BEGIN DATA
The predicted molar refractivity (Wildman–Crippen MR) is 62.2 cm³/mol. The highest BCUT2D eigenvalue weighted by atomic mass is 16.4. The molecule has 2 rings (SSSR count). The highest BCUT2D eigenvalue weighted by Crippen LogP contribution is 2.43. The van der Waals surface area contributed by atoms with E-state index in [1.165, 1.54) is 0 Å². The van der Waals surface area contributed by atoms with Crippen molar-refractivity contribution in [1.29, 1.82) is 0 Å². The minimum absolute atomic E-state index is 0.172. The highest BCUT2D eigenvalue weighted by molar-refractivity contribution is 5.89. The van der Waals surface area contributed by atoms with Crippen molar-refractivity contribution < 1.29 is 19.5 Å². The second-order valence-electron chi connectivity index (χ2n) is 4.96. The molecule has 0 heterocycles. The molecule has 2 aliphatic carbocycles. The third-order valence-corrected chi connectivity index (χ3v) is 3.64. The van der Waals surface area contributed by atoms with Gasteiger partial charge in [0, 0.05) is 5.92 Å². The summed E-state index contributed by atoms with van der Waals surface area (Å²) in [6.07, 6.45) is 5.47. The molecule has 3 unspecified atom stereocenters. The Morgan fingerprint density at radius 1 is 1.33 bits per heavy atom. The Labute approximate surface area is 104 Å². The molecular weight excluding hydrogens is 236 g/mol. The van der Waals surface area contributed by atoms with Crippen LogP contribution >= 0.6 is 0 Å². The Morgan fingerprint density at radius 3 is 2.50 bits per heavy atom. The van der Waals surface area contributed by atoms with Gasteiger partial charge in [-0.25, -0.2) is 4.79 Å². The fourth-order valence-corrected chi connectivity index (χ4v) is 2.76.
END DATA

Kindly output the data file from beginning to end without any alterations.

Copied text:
The predicted molar refractivity (Wildman–Crippen MR) is 62.2 cm³/mol. The highest BCUT2D eigenvalue weighted by atomic mass is 16.4. The molecule has 2 rings (SSSR count). The highest BCUT2D eigenvalue weighted by Crippen LogP contribution is 2.43. The van der Waals surface area contributed by atoms with E-state index in [1.165, 1.54) is 0 Å². The van der Waals surface area contributed by atoms with Crippen molar-refractivity contribution in [1.29, 1.82) is 0 Å². The minimum absolute atomic E-state index is 0.172. The highest BCUT2D eigenvalue weighted by molar-refractivity contribution is 5.89. The van der Waals surface area contributed by atoms with Crippen molar-refractivity contribution < 1.29 is 19.5 Å². The second-order valence-electron chi connectivity index (χ2n) is 4.96. The molecule has 0 heterocycles. The molecule has 2 aliphatic carbocycles. The third-order valence-corrected chi connectivity index (χ3v) is 3.64. The van der Waals surface area contributed by atoms with Gasteiger partial charge in [0, 0.05) is 5.92 Å². The summed E-state index contributed by atoms with van der Waals surface area (Å²) in [6.07, 6.45) is 5.47. The molecule has 3 unspecified atom stereocenters. The Morgan fingerprint density at radius 1 is 1.33 bits per heavy atom. The Labute approximate surface area is 104 Å². The molecular weight excluding hydrogens is 236 g/mol. The van der Waals surface area contributed by atoms with Crippen LogP contribution >= 0.6 is 0 Å². The Morgan fingerprint density at radius 3 is 2.50 bits per heavy atom. The van der Waals surface area contributed by atoms with Gasteiger partial charge in [-0.25, -0.2) is 4.79 Å². The fourth-order valence-corrected chi connectivity index (χ4v) is 2.76.